Quincy, Illinois is a pleasant town located on the mighty Mississippi River and it was the site of the sixth Lincoln-Douglas debate. In 1858, Illinois was a “free” state and Missouri, directly across the Mississippi from Quincy, was a “slave” state. On October 13, 1858, thousands of spectators came to listen as Abraham Lincoln and Stephen Douglas argued mostly about the slavery issue.
Located on the corner of the square where the debate was held, the History Museum showcases a presidential papers collection focusing on Abraham Lincoln. One fascinating exhibit is a set of political cartoons from the presidential election of 1860. I enjoyed the artwork as much as the satire. I also grabbed up a national park passport cancellation stamp as well as a “bonus” stamp.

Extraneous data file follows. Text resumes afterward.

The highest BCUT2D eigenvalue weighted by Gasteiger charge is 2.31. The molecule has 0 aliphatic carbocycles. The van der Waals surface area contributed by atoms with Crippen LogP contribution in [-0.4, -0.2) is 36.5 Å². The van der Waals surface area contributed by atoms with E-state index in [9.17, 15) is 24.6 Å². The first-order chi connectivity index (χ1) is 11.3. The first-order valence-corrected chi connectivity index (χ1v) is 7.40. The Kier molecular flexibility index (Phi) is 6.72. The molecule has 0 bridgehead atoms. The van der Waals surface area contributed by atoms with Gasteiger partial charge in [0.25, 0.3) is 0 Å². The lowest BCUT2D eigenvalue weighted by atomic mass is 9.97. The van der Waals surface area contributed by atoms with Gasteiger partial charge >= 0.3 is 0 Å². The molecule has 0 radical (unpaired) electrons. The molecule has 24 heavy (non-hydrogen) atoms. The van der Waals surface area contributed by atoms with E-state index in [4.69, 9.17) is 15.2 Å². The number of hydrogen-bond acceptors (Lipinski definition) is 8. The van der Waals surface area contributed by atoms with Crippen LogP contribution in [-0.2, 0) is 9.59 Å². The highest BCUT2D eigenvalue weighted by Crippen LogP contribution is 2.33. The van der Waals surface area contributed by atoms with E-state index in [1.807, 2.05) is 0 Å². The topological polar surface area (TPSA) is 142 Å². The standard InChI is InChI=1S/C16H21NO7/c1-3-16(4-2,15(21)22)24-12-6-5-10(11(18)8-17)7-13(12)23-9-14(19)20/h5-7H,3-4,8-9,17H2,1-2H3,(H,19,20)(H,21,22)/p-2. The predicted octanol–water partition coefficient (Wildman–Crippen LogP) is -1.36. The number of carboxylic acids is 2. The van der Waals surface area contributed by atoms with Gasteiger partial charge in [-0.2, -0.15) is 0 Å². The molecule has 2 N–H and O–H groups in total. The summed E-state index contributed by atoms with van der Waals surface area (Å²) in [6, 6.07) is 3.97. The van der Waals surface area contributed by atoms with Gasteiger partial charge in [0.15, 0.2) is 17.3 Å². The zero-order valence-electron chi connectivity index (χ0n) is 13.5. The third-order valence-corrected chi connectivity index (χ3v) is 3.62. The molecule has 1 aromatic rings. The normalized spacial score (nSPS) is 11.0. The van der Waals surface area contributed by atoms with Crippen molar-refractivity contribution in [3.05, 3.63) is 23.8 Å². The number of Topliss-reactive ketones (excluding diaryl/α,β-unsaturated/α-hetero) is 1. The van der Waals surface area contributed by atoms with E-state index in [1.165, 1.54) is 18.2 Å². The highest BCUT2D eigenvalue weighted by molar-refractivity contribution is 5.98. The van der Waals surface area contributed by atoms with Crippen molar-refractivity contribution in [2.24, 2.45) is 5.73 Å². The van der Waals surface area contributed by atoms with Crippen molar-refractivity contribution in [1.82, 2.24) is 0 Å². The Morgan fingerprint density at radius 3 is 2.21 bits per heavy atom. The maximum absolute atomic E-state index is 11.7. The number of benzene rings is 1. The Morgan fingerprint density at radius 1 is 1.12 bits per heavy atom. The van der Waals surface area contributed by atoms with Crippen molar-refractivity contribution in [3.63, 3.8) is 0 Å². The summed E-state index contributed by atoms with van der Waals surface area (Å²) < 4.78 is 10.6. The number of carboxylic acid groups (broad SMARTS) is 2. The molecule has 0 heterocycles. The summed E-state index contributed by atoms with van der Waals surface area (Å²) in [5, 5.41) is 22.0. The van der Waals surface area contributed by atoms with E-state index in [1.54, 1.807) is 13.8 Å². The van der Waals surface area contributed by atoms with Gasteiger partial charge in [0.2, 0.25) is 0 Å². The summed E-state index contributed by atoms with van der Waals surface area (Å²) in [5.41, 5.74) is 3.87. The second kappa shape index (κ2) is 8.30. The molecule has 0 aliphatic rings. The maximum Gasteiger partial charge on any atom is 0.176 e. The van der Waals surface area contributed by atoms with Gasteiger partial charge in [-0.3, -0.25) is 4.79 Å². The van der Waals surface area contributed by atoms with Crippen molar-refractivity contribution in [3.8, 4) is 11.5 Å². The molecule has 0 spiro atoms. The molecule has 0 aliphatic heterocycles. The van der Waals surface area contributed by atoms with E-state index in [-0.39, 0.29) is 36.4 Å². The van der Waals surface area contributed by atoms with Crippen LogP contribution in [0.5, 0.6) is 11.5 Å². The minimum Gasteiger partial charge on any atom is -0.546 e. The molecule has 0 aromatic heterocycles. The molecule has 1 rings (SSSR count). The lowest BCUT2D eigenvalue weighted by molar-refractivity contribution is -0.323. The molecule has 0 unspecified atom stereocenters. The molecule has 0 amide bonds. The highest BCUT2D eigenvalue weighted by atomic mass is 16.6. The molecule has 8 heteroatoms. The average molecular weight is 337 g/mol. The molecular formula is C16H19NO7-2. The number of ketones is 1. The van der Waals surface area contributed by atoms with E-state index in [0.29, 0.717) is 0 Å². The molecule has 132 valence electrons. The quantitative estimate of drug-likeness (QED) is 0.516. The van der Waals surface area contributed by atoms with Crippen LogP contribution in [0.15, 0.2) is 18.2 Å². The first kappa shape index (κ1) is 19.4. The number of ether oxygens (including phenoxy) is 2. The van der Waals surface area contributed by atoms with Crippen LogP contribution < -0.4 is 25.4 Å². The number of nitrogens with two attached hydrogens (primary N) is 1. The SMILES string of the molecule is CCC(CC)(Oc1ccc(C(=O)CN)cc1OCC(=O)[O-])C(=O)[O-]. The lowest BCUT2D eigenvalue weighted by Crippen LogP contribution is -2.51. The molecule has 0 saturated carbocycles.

In 1822, John Wood became the first settler in Quincy, Illinois when he purchased land that was part of a military settlement. He originally named the town “Bluffs”; however, it was renamed Quincy in 1825 after President John Quincy Adams. Wood was mayor of Quincy three times before becoming governor of the state of Illinois in 1860. While he was governor, he was allowed to govern from his home in Quincy leaving the Governors Mansion in Springfield vacant. Wood and Abraham Lincoln were political allies and friends. They were both against slavery and worked together to help form the Republican party. When Lincoln was chosen as the Republican candidate for president of the United States, Wood allowed him to use the Governors Mansion in Springfield as a campaign office. Currently, the John Wood Mansion in Quincy is available for guided tours.